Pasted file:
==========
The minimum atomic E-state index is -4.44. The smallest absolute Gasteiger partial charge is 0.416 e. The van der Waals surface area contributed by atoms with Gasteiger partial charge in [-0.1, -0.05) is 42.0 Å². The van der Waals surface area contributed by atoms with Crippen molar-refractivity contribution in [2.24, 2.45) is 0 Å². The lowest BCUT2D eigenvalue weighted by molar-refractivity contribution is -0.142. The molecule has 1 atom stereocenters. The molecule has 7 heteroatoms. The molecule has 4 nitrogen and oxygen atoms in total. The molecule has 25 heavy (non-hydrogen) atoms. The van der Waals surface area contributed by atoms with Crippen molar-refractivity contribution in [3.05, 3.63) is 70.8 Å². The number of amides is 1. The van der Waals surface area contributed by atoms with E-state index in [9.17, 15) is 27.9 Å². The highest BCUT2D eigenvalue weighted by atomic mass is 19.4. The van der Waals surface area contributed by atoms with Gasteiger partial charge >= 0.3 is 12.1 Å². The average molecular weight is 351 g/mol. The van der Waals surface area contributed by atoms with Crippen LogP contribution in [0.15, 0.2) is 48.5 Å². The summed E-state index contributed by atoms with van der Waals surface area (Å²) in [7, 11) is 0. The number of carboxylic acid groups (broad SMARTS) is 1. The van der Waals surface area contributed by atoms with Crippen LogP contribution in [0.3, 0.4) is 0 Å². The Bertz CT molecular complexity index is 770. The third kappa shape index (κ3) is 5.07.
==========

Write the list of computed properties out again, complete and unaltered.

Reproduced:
The minimum atomic E-state index is -4.44. The smallest absolute Gasteiger partial charge is 0.416 e. The van der Waals surface area contributed by atoms with Gasteiger partial charge in [-0.1, -0.05) is 42.0 Å². The van der Waals surface area contributed by atoms with Crippen molar-refractivity contribution in [2.24, 2.45) is 0 Å². The lowest BCUT2D eigenvalue weighted by molar-refractivity contribution is -0.142. The molecule has 1 atom stereocenters. The molecule has 7 heteroatoms. The molecule has 4 nitrogen and oxygen atoms in total. The molecule has 25 heavy (non-hydrogen) atoms. The van der Waals surface area contributed by atoms with Crippen molar-refractivity contribution in [3.05, 3.63) is 70.8 Å². The number of amides is 1. The van der Waals surface area contributed by atoms with E-state index in [9.17, 15) is 27.9 Å². The highest BCUT2D eigenvalue weighted by atomic mass is 19.4. The van der Waals surface area contributed by atoms with Gasteiger partial charge >= 0.3 is 12.1 Å². The average molecular weight is 351 g/mol. The van der Waals surface area contributed by atoms with Crippen LogP contribution in [0.15, 0.2) is 48.5 Å². The summed E-state index contributed by atoms with van der Waals surface area (Å²) in [7, 11) is 0. The number of carboxylic acid groups (broad SMARTS) is 1. The van der Waals surface area contributed by atoms with Crippen LogP contribution in [0.3, 0.4) is 0 Å². The Bertz CT molecular complexity index is 770. The third kappa shape index (κ3) is 5.07.